Tuesday, March 04, 2008

Then We Came to What Exactly?

I have high expectations for fiction. I want stories that are exceptionally well written, offering up a unique way with words as subtle and gripping as the performances of the best musicians. I want deep characters who propel plot and are not merely propelled by the plot. And I want a story that is compelling to read, that is not bleak for the sake of bleakness, clever for the sake of cleverness or so self-possessed as to be terminally boring.

That said, my tastes aren’t particularly divergent from the usual cohort of reviewers and awards panels. I usually like most well-reviewed and/or award-winning books and, if I don’t, I at least understand what other people saw in them. But I am at a loss to explain the acclaim received by Joshua Ferris’ novel Then We Came to the End.

The trick of this workplace novel is that it’s told in first person plural. The use of “we” is apparently designed to make us feel part of this group of characters but it generally made me feel as if the novel had no center, no one character or characters for whom I was inclined to root. Instead, we get a whole novel featuring secondary characters, almost all of whom are petty, annoying, paranoid, frightened little people devoid of anything but the most transient of heroic or even noble characteristics. They are “real” in the sense that they are believable but they are not compelling.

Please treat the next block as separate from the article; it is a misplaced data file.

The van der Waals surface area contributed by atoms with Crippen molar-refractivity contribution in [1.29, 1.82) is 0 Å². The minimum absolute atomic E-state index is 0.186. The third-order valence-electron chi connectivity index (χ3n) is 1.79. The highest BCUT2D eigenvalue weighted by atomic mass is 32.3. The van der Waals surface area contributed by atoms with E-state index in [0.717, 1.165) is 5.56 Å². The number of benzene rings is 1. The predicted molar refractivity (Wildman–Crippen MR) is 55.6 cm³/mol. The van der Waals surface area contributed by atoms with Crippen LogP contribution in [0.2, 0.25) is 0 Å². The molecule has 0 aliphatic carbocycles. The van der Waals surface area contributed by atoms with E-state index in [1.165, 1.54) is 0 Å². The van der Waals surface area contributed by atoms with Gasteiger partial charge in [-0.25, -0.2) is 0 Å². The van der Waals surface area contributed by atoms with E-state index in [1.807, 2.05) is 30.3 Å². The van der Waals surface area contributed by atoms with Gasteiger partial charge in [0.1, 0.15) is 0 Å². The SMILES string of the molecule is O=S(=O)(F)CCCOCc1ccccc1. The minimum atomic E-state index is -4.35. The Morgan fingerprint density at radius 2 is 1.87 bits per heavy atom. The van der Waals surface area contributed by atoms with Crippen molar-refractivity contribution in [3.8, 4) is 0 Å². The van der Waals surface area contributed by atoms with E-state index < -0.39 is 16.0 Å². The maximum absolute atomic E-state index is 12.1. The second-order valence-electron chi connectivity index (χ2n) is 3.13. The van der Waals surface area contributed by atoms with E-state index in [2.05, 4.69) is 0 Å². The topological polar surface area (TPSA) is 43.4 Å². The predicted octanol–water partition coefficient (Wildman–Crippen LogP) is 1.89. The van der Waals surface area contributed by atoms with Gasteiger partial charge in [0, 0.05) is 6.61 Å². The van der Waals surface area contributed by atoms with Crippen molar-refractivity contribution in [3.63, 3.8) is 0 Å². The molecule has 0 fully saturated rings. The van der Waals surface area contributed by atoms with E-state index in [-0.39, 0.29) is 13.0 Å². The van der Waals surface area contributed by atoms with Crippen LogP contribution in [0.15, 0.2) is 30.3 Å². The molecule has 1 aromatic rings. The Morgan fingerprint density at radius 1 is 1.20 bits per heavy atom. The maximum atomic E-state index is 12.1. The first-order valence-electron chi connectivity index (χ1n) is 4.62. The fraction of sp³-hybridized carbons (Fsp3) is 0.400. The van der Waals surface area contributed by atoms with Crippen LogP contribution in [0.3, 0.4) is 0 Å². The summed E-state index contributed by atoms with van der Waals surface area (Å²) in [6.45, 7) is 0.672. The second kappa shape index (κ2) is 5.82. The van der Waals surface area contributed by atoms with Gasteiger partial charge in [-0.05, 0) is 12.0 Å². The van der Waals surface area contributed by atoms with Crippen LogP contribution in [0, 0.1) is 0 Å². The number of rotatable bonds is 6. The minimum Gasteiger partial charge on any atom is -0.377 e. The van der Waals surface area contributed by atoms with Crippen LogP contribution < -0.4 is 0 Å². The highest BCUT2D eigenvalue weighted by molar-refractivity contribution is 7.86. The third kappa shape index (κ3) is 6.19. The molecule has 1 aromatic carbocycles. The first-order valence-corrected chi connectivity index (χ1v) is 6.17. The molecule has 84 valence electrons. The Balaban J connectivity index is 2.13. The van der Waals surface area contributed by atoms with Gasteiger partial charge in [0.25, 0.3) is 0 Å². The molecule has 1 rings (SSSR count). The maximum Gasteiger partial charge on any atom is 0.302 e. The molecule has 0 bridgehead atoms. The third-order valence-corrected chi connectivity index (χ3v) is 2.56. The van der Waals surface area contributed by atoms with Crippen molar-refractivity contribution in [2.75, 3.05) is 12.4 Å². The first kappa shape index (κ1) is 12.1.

Normally I’d lay a book like this down after 100 pages, but the novel’s acclaimed status as well as the thought that “certainly these characters will redeem themselves” kept me reading. I wanted to find out what became of these people but, at the end, I was disappointed with how little anyone had changed despite the histrionics throughout the novel. I suppose that’s how things are in the real world – slight shifts, small turns – but I expect more oomph from a story. I expect more consequence.

The writing itself is decent with some excellent turns of phrase, some keen observations and some nicely funny moments (although it’s not nearly humorous as reviews would have you believe). But for the most part the writing is flat with all the economy of a Hemmingway but little of the poignancy. The first twenty pages are so devoid of style that I’m guessing Ferris had the good fortune of never having to get this piece by a first reader. If I think “I write better than that,” there’s clearly a problem. My usual reaction to a good book is “I’ll never be that good.”

As for the plot, it’s about an ad agency that’s going under in 2001 and how the tide of layoffs is affecting the staff (the “we”). Maybe to all the reviewers who’ve spent very little of their life in an office, this was a revelation, a peek into the pathetic yet strangely vibrant lives of office drones. To me, it was mundane – even the parts that dealt with life and death seemed somewhat ordinary. I desperately wanted to be moved by these people and their circumstance but I just couldn’t bring myself to truly care. A plot driven by the need not to get fired (or not to stop working) is a weak basis for a story. Our lives have far more dramatic moments, which is why the office novel is a less-than-vital literary subset.

If the novel had received little notice, I probably would have enjoyed it as a nice diversion, some fun little stories about some odd little people. But with acclaim comes greater critique and I can’t say this was a noteworthy work of fiction. Good, sure. Great, not so much.

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